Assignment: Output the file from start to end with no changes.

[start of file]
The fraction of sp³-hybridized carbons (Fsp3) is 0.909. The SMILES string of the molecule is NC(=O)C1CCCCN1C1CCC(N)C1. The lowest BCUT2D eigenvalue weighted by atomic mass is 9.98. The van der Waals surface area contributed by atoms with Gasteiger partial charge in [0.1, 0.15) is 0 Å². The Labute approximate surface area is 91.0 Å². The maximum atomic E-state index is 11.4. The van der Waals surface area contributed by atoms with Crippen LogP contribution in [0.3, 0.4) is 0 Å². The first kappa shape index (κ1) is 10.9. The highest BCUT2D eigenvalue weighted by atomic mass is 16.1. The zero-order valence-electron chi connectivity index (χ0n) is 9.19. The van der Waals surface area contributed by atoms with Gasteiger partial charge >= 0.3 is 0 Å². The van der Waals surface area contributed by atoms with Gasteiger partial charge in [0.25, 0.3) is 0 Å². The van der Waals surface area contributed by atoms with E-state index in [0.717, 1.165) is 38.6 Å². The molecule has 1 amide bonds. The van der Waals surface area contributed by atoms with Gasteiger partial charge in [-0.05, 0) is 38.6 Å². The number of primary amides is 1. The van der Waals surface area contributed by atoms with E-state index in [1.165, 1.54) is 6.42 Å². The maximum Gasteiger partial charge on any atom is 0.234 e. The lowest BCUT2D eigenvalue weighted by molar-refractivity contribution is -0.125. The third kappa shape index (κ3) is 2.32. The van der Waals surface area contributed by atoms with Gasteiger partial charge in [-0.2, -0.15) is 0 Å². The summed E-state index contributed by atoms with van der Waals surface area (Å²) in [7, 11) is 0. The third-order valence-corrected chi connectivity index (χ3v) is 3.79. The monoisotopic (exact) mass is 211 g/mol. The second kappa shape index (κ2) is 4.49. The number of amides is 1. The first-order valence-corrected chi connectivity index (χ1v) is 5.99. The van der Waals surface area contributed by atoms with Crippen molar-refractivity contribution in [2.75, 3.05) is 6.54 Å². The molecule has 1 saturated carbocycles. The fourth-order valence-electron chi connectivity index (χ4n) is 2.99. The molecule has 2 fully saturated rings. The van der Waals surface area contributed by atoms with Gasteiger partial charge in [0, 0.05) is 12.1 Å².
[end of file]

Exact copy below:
The fraction of sp³-hybridized carbons (Fsp3) is 0.909. The SMILES string of the molecule is NC(=O)C1CCCCN1C1CCC(N)C1. The lowest BCUT2D eigenvalue weighted by atomic mass is 9.98. The van der Waals surface area contributed by atoms with Gasteiger partial charge in [0.1, 0.15) is 0 Å². The Labute approximate surface area is 91.0 Å². The maximum atomic E-state index is 11.4. The van der Waals surface area contributed by atoms with Crippen LogP contribution in [0.3, 0.4) is 0 Å². The first kappa shape index (κ1) is 10.9. The highest BCUT2D eigenvalue weighted by atomic mass is 16.1. The zero-order valence-electron chi connectivity index (χ0n) is 9.19. The van der Waals surface area contributed by atoms with Gasteiger partial charge >= 0.3 is 0 Å². The van der Waals surface area contributed by atoms with Gasteiger partial charge in [0.25, 0.3) is 0 Å². The van der Waals surface area contributed by atoms with E-state index in [0.717, 1.165) is 38.6 Å². The molecule has 1 amide bonds. The van der Waals surface area contributed by atoms with Gasteiger partial charge in [-0.05, 0) is 38.6 Å². The number of primary amides is 1. The van der Waals surface area contributed by atoms with E-state index in [1.165, 1.54) is 6.42 Å². The maximum Gasteiger partial charge on any atom is 0.234 e. The lowest BCUT2D eigenvalue weighted by molar-refractivity contribution is -0.125. The third kappa shape index (κ3) is 2.32. The van der Waals surface area contributed by atoms with Gasteiger partial charge in [-0.2, -0.15) is 0 Å². The summed E-state index contributed by atoms with van der Waals surface area (Å²) in [7, 11) is 0. The third-order valence-corrected chi connectivity index (χ3v) is 3.79. The monoisotopic (exact) mass is 211 g/mol. The second kappa shape index (κ2) is 4.49. The number of amides is 1. The first-order valence-corrected chi connectivity index (χ1v) is 5.99. The van der Waals surface area contributed by atoms with Crippen molar-refractivity contribution in [2.75, 3.05) is 6.54 Å². The molecule has 1 saturated carbocycles. The fourth-order valence-electron chi connectivity index (χ4n) is 2.99. The molecule has 2 fully saturated rings. The van der Waals surface area contributed by atoms with Gasteiger partial charge in [0, 0.05) is 12.1 Å².